Today’s May employment report showed the jobless rate dropping unexpectedly even further to 3.8%–considerably below the level the Fed once considered to be full employment. It wasn’t long ago that the Fed estimated the long-run equilibrium jobless rate in the range of 4.3%-to-4.7%. Economic theory tells us that very tight labour markets can generate inflation pressure, as firms bid up wages to attract and retain talent.
U.S. wage rates in May rose 2.7% (at an annual rate), compared to 2.6% in April and 2.5% in 2017. This is consistent with anecdotal evidence collected by the Fed indicating that inflation pressures are mounting in much of the country. According to the Fed’s Beige Book, firms are having increasing difficulty “filling positions across skill levels.”
The Fed policymakers meet again June 12-13, and it is likely they will continue to remove stimulus from the system, hiking overnight rates another 25 basis points to a range of 1.75%-to-2.0%. By the end of next year, the key overnight rate could be as high as 3.25%-to-3.5%, the level the Fed estimates to be neutral for the economy.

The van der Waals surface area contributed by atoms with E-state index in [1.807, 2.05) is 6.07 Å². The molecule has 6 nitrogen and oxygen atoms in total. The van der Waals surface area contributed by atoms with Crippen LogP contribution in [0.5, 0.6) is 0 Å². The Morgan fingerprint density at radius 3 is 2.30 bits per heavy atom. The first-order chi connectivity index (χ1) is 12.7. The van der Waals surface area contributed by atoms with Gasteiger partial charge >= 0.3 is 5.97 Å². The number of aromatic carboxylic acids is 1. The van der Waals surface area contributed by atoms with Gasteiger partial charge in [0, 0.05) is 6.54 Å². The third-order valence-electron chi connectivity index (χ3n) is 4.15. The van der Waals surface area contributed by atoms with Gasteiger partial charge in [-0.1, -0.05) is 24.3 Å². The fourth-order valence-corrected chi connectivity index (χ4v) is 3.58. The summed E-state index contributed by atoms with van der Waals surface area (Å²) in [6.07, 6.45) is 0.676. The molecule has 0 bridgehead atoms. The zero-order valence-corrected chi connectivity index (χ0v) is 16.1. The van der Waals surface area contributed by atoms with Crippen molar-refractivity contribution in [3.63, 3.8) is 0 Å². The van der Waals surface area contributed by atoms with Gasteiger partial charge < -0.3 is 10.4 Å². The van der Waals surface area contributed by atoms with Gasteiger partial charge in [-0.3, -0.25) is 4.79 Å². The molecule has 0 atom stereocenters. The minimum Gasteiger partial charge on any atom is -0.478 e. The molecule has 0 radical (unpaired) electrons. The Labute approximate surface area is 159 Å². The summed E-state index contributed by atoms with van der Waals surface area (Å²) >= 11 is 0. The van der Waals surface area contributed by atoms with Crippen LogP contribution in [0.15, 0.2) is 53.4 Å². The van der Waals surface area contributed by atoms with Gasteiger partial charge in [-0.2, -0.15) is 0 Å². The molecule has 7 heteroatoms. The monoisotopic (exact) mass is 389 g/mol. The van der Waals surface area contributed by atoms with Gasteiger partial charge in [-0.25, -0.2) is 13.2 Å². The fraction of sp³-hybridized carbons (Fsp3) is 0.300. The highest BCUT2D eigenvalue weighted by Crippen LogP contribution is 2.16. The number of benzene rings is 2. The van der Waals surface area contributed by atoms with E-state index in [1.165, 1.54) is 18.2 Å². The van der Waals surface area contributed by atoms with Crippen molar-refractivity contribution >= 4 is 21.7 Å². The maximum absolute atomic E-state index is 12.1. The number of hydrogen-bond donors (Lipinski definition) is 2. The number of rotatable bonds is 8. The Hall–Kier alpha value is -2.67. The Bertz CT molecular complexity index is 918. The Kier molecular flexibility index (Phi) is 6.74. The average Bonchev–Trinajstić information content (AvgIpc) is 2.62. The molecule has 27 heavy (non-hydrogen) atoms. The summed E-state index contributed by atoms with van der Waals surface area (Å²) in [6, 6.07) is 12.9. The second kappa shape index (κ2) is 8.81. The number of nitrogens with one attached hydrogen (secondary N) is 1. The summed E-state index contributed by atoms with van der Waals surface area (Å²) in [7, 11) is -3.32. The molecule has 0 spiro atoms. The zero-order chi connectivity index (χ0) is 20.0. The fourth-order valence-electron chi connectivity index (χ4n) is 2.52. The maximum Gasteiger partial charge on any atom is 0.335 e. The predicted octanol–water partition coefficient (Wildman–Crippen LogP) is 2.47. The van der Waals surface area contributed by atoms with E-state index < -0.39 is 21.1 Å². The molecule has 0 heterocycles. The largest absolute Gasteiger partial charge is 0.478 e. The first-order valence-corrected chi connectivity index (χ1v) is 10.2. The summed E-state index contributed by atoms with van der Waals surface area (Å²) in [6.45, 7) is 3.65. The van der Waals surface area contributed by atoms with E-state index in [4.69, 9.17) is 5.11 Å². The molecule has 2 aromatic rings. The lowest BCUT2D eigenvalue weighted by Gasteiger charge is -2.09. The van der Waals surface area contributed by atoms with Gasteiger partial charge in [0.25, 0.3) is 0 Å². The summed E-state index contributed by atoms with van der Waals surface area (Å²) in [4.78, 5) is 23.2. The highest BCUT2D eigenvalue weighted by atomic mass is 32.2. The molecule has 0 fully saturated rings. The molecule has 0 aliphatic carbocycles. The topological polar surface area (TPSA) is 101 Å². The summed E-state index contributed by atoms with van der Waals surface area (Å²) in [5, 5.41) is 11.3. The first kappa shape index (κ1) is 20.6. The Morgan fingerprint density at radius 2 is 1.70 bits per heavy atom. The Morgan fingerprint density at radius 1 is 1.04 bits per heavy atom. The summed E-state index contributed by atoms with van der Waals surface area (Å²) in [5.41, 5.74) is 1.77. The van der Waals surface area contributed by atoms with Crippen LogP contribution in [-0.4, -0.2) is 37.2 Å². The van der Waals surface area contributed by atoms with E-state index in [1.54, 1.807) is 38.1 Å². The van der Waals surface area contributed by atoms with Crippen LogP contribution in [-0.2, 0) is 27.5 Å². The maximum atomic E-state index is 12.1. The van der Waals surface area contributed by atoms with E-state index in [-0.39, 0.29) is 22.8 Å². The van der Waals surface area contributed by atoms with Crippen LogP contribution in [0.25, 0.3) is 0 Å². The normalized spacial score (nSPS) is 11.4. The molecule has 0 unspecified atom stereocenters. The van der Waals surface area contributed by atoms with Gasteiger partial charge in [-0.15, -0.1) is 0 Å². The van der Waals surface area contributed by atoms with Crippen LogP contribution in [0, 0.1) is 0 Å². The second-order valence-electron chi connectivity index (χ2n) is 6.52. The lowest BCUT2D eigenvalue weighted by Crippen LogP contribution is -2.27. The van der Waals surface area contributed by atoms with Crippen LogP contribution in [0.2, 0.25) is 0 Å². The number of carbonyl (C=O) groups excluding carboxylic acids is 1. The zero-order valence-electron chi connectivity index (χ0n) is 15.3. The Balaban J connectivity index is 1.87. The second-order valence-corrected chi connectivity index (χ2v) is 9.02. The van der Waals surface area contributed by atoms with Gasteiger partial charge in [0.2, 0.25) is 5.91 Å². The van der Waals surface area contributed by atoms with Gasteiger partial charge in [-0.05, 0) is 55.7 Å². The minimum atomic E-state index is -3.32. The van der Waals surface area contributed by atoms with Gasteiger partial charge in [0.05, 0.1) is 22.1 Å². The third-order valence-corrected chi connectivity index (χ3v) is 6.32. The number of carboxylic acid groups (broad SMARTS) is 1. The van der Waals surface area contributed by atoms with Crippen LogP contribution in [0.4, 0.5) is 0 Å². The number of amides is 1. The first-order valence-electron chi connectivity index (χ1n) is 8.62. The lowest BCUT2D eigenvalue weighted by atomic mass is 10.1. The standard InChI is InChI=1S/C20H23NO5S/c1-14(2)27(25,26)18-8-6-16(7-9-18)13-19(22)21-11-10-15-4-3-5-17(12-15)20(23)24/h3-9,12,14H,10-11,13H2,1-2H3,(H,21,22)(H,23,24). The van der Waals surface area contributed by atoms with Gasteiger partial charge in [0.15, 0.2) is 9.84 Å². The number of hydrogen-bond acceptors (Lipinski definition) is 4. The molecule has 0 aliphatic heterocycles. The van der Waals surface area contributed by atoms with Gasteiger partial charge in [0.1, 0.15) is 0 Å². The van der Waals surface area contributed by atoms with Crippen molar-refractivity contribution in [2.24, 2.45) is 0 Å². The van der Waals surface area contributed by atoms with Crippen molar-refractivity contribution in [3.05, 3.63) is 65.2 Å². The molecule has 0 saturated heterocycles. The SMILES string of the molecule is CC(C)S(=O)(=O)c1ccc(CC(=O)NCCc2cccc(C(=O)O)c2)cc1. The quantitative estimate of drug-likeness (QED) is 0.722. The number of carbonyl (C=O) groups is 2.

Short-term market rates in the U.S. increased this morning immediately following the release of the employment report.
Canadian interest rates do not move in lockstep with the U.S., but the Bank of Canada already signalled this week that it would likely hike its target overnight rate when it meets again in July.
Mortgage rates in Canada have already increased considerably as the 5-year government of Canada bond yield, at just over 2.1%, is up 1.15 percentage points over the past year. Put another way, the 5-year government of Canada bond yield was a mere 0.95% on June 1, 2017, and over the past year, it has risen by more than 120%.
With the Fed and the Bank of Canada continuing to hike interest rates, it is very likely that mortgage rates will continue to rise in both Canada and the U.S.